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Angiofibroma pathology

Author: Assoc Prof Patrick Emanuel, Dermatopathologist, Auckland, New Zealand, 2013.

Table of contents


There are several distinct clinical forms of angiofibroma which share identical histopathology:

Histology of angiofibroma

Angiofibromas cause a dome-shaped mass in the superficial dermis (figure 1). The overlying epidermis is uninvolved but may be atrophic. The lesion is characterized by a proliferation of stellate and spindled cells around blood vessels (figure 2). There are coarse concentric collagen bundles (figures 1, 2). Comparing the density of the collagen of the lesion with the surrounding dermis, which should be looser or elastotically damaged, can be a helpful diagnostic clue. Occasionally, a sparse inflammatory cell infiltrate of lymphocytes is present.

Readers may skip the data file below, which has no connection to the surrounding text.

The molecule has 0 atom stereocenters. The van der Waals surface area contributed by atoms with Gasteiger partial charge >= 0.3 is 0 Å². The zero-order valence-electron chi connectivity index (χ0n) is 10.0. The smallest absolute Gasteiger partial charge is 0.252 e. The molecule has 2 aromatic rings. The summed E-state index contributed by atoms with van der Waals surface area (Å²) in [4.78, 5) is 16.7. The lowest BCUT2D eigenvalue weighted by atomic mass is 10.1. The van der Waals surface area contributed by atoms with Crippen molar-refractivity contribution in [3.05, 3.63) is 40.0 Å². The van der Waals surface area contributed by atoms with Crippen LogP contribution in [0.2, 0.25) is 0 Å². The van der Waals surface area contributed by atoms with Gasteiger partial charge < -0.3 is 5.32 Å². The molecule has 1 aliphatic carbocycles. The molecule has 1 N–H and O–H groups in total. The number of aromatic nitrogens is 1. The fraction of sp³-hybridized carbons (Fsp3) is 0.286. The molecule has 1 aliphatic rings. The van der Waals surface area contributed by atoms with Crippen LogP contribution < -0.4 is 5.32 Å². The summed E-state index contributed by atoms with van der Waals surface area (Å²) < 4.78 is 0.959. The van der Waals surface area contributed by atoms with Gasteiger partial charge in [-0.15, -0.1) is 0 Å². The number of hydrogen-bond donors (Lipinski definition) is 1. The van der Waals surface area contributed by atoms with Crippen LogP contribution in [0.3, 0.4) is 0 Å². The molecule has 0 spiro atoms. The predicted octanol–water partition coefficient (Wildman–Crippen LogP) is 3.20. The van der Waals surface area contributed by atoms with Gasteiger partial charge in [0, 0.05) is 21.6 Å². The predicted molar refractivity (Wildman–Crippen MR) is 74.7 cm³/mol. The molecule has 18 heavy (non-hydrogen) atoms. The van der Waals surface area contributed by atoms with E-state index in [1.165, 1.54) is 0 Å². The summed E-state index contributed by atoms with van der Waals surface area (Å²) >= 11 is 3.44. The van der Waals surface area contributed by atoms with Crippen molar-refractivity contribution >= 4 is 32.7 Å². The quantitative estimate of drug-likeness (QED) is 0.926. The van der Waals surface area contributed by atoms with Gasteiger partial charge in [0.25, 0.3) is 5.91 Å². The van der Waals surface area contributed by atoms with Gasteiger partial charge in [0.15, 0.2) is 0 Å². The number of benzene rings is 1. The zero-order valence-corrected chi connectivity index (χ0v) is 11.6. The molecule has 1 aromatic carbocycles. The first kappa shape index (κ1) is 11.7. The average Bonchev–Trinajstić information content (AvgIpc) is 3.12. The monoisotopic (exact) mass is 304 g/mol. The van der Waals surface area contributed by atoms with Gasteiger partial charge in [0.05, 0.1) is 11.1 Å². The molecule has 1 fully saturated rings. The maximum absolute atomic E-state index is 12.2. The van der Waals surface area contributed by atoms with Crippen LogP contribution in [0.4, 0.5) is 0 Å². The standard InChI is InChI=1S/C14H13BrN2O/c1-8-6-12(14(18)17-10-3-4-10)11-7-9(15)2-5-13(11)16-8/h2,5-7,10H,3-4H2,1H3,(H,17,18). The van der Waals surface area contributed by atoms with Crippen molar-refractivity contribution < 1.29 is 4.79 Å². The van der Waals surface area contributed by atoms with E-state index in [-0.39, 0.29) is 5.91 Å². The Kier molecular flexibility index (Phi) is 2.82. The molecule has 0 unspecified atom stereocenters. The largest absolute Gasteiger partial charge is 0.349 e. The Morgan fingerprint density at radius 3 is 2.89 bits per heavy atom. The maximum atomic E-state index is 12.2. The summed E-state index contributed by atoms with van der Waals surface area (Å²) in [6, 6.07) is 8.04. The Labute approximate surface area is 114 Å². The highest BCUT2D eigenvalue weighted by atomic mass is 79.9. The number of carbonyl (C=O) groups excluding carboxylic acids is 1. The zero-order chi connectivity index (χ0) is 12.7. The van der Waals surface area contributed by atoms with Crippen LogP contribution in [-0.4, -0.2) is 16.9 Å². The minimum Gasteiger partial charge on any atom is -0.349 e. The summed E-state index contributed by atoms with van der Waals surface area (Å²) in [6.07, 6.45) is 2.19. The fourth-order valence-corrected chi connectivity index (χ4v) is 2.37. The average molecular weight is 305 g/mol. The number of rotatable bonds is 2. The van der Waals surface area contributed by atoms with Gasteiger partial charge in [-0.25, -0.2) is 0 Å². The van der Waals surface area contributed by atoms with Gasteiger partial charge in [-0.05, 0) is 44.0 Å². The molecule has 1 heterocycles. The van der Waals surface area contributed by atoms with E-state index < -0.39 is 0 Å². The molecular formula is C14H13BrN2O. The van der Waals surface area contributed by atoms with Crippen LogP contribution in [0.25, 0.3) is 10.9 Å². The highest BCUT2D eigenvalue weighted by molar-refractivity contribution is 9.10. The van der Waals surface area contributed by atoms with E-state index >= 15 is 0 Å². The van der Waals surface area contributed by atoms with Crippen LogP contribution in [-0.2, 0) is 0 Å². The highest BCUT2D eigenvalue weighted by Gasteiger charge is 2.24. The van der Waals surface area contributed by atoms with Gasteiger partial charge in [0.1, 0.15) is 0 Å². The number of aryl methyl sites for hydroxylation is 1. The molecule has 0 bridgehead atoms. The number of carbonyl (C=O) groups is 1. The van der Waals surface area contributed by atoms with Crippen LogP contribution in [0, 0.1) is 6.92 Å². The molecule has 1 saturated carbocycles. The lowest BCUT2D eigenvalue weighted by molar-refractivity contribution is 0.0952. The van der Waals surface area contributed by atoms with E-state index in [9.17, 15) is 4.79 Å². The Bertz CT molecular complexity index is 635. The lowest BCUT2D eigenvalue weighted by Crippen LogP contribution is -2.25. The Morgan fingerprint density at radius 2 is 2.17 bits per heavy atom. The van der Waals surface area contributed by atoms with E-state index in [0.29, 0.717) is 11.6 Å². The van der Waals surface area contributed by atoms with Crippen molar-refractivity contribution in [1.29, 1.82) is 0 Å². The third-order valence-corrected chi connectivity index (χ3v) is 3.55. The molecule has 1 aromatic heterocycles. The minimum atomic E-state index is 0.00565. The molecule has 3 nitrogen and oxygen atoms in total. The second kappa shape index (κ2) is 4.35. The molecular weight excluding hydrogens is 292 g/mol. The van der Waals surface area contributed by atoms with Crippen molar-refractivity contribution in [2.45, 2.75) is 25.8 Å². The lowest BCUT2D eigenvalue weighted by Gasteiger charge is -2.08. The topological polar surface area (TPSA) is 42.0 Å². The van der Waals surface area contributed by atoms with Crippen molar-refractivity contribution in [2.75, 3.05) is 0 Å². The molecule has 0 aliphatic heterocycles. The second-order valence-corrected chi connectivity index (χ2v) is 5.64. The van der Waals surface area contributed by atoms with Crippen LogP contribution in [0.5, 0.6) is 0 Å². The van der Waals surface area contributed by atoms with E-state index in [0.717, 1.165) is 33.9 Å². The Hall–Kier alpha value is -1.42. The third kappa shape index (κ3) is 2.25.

Several histological subtypes have been described:

  • Hypercellular angiofibroma is characterised by an increased number of stellate and spindled cells (figure 3).
  • Clear cell angiofibroma shows a proliferation of granular to foamy cells, resembling histiocytes.
  • Pleomorphic angiofibroma is characterized by bizarre, stellate fibroblasts.
  • An epithelioid variant of angiofibroma consists of epithelioid-type cells with pink cytoplasm and prominent nucleoli.

Angiofibroma pathology

Special studies for angiofibroma

Dermal dendritic cells usually stain for factor XIIIa. S100 is negative.

Differential diagnosis of angiofibroma pathology

Sclerosing naevus — These usually do not exhibit vascular ectasia. S100 stain will highlight the melanocytes, and will be negative in fibrous papules.

Capillary haemangioma — These lack the fibrous stroma with stellate fibroblasts and dense collagen.



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